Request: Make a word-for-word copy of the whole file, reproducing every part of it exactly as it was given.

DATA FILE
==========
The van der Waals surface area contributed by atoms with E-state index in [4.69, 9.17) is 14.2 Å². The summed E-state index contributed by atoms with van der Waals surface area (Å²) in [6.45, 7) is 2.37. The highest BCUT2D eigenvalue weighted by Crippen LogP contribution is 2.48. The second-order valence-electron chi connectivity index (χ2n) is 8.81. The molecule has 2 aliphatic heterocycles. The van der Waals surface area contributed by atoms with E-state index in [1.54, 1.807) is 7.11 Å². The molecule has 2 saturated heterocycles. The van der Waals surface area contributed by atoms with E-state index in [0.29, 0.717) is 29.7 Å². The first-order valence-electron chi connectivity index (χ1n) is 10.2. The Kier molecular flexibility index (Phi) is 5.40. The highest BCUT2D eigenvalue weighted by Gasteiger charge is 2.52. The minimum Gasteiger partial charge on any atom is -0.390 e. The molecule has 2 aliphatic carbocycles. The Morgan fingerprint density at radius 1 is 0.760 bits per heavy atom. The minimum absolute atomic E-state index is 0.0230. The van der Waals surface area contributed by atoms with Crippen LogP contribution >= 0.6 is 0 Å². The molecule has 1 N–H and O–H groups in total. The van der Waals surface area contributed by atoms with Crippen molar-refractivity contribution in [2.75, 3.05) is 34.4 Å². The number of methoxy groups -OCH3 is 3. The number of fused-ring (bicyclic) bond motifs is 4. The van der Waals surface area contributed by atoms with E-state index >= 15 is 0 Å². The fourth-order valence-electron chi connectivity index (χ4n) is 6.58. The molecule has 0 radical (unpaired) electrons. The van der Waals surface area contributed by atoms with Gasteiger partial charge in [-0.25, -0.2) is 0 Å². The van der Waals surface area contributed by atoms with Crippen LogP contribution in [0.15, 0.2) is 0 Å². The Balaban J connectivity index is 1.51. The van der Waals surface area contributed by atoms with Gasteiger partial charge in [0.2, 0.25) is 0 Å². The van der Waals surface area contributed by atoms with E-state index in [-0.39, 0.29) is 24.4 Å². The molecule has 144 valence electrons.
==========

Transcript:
The van der Waals surface area contributed by atoms with E-state index in [4.69, 9.17) is 14.2 Å². The summed E-state index contributed by atoms with van der Waals surface area (Å²) in [6.45, 7) is 2.37. The highest BCUT2D eigenvalue weighted by Crippen LogP contribution is 2.48. The second-order valence-electron chi connectivity index (χ2n) is 8.81. The molecule has 2 aliphatic heterocycles. The van der Waals surface area contributed by atoms with E-state index in [1.54, 1.807) is 7.11 Å². The molecule has 2 saturated heterocycles. The van der Waals surface area contributed by atoms with E-state index in [0.29, 0.717) is 29.7 Å². The first-order valence-electron chi connectivity index (χ1n) is 10.2. The Kier molecular flexibility index (Phi) is 5.40. The highest BCUT2D eigenvalue weighted by Gasteiger charge is 2.52. The minimum Gasteiger partial charge on any atom is -0.390 e. The molecule has 2 aliphatic carbocycles. The Morgan fingerprint density at radius 1 is 0.760 bits per heavy atom. The minimum absolute atomic E-state index is 0.0230. The van der Waals surface area contributed by atoms with Crippen LogP contribution >= 0.6 is 0 Å². The molecule has 1 N–H and O–H groups in total. The van der Waals surface area contributed by atoms with Crippen molar-refractivity contribution in [2.75, 3.05) is 34.4 Å². The number of methoxy groups -OCH3 is 3. The number of fused-ring (bicyclic) bond motifs is 4. The van der Waals surface area contributed by atoms with E-state index >= 15 is 0 Å². The fourth-order valence-electron chi connectivity index (χ4n) is 6.58. The molecule has 0 radical (unpaired) electrons. The van der Waals surface area contributed by atoms with Gasteiger partial charge in [-0.25, -0.2) is 0 Å². The van der Waals surface area contributed by atoms with Crippen LogP contribution in [0.15, 0.2) is 0 Å². The Balaban J connectivity index is 1.51. The van der Waals surface area contributed by atoms with Gasteiger partial charge in [0.2, 0.25) is 0 Å². The van der Waals surface area contributed by atoms with E-state index in [-0.39, 0.29) is 24.4 Å². The molecule has 144 valence electrons.